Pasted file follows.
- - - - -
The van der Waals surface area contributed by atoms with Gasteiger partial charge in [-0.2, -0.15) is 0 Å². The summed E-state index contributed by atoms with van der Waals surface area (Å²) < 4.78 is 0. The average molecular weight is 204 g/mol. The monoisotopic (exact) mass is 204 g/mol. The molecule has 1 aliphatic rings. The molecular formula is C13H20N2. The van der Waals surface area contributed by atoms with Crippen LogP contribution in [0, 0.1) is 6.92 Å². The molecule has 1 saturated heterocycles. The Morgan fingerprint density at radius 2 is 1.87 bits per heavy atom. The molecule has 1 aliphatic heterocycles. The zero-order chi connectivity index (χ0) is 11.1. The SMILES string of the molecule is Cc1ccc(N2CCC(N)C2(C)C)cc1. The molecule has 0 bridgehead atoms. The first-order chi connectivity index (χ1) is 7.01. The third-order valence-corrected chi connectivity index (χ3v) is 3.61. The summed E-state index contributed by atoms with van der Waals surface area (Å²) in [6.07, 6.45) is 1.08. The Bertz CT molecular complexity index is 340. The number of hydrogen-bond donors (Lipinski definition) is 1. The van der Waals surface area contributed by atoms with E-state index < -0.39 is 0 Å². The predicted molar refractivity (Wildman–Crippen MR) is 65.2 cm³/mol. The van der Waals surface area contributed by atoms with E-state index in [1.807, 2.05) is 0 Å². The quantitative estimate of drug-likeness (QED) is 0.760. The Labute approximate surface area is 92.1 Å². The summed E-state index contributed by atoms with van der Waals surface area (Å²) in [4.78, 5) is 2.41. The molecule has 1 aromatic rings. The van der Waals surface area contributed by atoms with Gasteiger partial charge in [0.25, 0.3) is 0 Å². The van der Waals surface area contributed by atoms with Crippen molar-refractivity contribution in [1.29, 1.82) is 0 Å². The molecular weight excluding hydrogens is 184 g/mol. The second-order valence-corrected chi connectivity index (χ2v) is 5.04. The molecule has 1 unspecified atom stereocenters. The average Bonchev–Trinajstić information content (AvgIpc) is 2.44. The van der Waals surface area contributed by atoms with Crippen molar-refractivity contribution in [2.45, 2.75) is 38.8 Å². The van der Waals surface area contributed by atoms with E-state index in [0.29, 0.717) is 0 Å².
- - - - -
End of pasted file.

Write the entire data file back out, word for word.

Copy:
The van der Waals surface area contributed by atoms with Gasteiger partial charge in [-0.2, -0.15) is 0 Å². The summed E-state index contributed by atoms with van der Waals surface area (Å²) < 4.78 is 0. The average molecular weight is 204 g/mol. The monoisotopic (exact) mass is 204 g/mol. The molecule has 1 aliphatic rings. The molecular formula is C13H20N2. The van der Waals surface area contributed by atoms with Crippen LogP contribution in [0, 0.1) is 6.92 Å². The molecule has 1 saturated heterocycles. The Morgan fingerprint density at radius 2 is 1.87 bits per heavy atom. The molecule has 1 aliphatic heterocycles. The zero-order chi connectivity index (χ0) is 11.1. The SMILES string of the molecule is Cc1ccc(N2CCC(N)C2(C)C)cc1. The molecule has 0 bridgehead atoms. The first-order chi connectivity index (χ1) is 7.01. The third-order valence-corrected chi connectivity index (χ3v) is 3.61. The summed E-state index contributed by atoms with van der Waals surface area (Å²) in [6.07, 6.45) is 1.08. The Bertz CT molecular complexity index is 340. The number of hydrogen-bond donors (Lipinski definition) is 1. The van der Waals surface area contributed by atoms with E-state index < -0.39 is 0 Å². The predicted molar refractivity (Wildman–Crippen MR) is 65.2 cm³/mol. The van der Waals surface area contributed by atoms with E-state index in [1.807, 2.05) is 0 Å². The quantitative estimate of drug-likeness (QED) is 0.760. The Labute approximate surface area is 92.1 Å². The summed E-state index contributed by atoms with van der Waals surface area (Å²) in [4.78, 5) is 2.41. The molecule has 1 aromatic rings. The van der Waals surface area contributed by atoms with Gasteiger partial charge in [0.25, 0.3) is 0 Å². The van der Waals surface area contributed by atoms with Crippen molar-refractivity contribution in [1.29, 1.82) is 0 Å². The molecular weight excluding hydrogens is 184 g/mol. The second-order valence-corrected chi connectivity index (χ2v) is 5.04. The molecule has 1 unspecified atom stereocenters. The average Bonchev–Trinajstić information content (AvgIpc) is 2.44. The van der Waals surface area contributed by atoms with Crippen molar-refractivity contribution in [2.45, 2.75) is 38.8 Å². The van der Waals surface area contributed by atoms with E-state index in [0.29, 0.717) is 0 Å².